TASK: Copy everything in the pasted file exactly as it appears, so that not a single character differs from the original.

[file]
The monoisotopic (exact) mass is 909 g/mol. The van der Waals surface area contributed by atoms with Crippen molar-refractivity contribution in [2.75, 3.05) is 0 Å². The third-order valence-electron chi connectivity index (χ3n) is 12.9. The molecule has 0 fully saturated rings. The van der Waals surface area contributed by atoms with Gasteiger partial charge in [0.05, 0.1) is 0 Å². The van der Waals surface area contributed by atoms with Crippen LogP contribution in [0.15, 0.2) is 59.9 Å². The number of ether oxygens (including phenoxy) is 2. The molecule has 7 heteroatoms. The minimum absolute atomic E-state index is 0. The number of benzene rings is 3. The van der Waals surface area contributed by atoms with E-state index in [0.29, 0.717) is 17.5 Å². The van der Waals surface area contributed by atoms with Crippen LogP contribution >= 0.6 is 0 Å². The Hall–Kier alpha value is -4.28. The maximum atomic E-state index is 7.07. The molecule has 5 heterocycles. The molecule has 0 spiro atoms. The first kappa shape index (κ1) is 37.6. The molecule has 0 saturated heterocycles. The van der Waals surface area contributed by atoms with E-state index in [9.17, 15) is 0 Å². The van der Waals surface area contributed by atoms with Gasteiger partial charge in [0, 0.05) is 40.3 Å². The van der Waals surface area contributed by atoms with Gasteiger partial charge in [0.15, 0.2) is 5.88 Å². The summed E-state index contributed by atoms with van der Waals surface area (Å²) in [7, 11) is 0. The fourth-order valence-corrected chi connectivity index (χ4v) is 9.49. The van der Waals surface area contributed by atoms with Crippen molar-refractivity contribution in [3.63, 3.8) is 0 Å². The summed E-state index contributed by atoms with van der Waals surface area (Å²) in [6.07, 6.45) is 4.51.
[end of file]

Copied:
The monoisotopic (exact) mass is 909 g/mol. The van der Waals surface area contributed by atoms with Crippen molar-refractivity contribution in [2.75, 3.05) is 0 Å². The third-order valence-electron chi connectivity index (χ3n) is 12.9. The molecule has 0 fully saturated rings. The van der Waals surface area contributed by atoms with Gasteiger partial charge in [0.05, 0.1) is 0 Å². The van der Waals surface area contributed by atoms with Crippen LogP contribution in [0.15, 0.2) is 59.9 Å². The number of ether oxygens (including phenoxy) is 2. The molecule has 7 heteroatoms. The minimum absolute atomic E-state index is 0. The number of benzene rings is 3. The van der Waals surface area contributed by atoms with E-state index in [0.29, 0.717) is 17.5 Å². The van der Waals surface area contributed by atoms with Crippen LogP contribution >= 0.6 is 0 Å². The Hall–Kier alpha value is -4.28. The maximum atomic E-state index is 7.07. The molecule has 5 heterocycles. The molecule has 0 spiro atoms. The first kappa shape index (κ1) is 37.6. The molecule has 0 saturated heterocycles. The van der Waals surface area contributed by atoms with E-state index in [9.17, 15) is 0 Å². The van der Waals surface area contributed by atoms with Gasteiger partial charge in [0, 0.05) is 40.3 Å². The van der Waals surface area contributed by atoms with Gasteiger partial charge in [0.15, 0.2) is 5.88 Å². The summed E-state index contributed by atoms with van der Waals surface area (Å²) in [7, 11) is 0. The fourth-order valence-corrected chi connectivity index (χ4v) is 9.49. The van der Waals surface area contributed by atoms with Crippen molar-refractivity contribution in [3.63, 3.8) is 0 Å². The summed E-state index contributed by atoms with van der Waals surface area (Å²) in [6.07, 6.45) is 4.51.